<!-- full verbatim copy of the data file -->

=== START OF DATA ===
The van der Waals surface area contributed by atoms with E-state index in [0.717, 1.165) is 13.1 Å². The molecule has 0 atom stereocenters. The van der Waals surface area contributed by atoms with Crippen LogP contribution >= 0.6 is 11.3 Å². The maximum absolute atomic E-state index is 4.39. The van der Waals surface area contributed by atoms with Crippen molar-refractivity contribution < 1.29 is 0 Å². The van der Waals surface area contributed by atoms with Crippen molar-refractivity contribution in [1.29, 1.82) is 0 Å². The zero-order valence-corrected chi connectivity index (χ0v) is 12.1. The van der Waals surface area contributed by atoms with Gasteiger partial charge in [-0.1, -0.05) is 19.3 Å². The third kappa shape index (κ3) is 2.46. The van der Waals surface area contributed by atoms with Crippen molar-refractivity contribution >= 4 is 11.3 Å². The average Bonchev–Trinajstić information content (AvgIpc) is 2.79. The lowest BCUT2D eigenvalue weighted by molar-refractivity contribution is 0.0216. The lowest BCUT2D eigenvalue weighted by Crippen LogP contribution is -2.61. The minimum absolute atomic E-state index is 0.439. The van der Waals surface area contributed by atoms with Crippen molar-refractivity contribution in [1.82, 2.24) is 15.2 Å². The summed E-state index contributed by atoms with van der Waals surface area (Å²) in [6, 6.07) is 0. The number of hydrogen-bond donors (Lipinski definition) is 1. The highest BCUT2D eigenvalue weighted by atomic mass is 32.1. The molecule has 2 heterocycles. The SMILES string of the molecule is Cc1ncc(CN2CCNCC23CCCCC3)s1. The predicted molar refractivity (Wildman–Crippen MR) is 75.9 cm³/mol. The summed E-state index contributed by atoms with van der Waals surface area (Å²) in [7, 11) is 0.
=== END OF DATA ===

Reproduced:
The van der Waals surface area contributed by atoms with E-state index in [0.717, 1.165) is 13.1 Å². The molecule has 0 atom stereocenters. The van der Waals surface area contributed by atoms with Crippen LogP contribution >= 0.6 is 11.3 Å². The maximum absolute atomic E-state index is 4.39. The van der Waals surface area contributed by atoms with Crippen molar-refractivity contribution < 1.29 is 0 Å². The van der Waals surface area contributed by atoms with Crippen molar-refractivity contribution in [1.29, 1.82) is 0 Å². The zero-order valence-corrected chi connectivity index (χ0v) is 12.1. The van der Waals surface area contributed by atoms with Gasteiger partial charge in [-0.1, -0.05) is 19.3 Å². The third kappa shape index (κ3) is 2.46. The van der Waals surface area contributed by atoms with Crippen molar-refractivity contribution >= 4 is 11.3 Å². The average Bonchev–Trinajstić information content (AvgIpc) is 2.79. The lowest BCUT2D eigenvalue weighted by molar-refractivity contribution is 0.0216. The lowest BCUT2D eigenvalue weighted by Crippen LogP contribution is -2.61. The minimum absolute atomic E-state index is 0.439. The van der Waals surface area contributed by atoms with Crippen molar-refractivity contribution in [1.82, 2.24) is 15.2 Å². The summed E-state index contributed by atoms with van der Waals surface area (Å²) in [6, 6.07) is 0. The number of hydrogen-bond donors (Lipinski definition) is 1. The highest BCUT2D eigenvalue weighted by atomic mass is 32.1. The molecule has 2 heterocycles. The SMILES string of the molecule is Cc1ncc(CN2CCNCC23CCCCC3)s1. The predicted molar refractivity (Wildman–Crippen MR) is 75.9 cm³/mol. The summed E-state index contributed by atoms with van der Waals surface area (Å²) in [7, 11) is 0.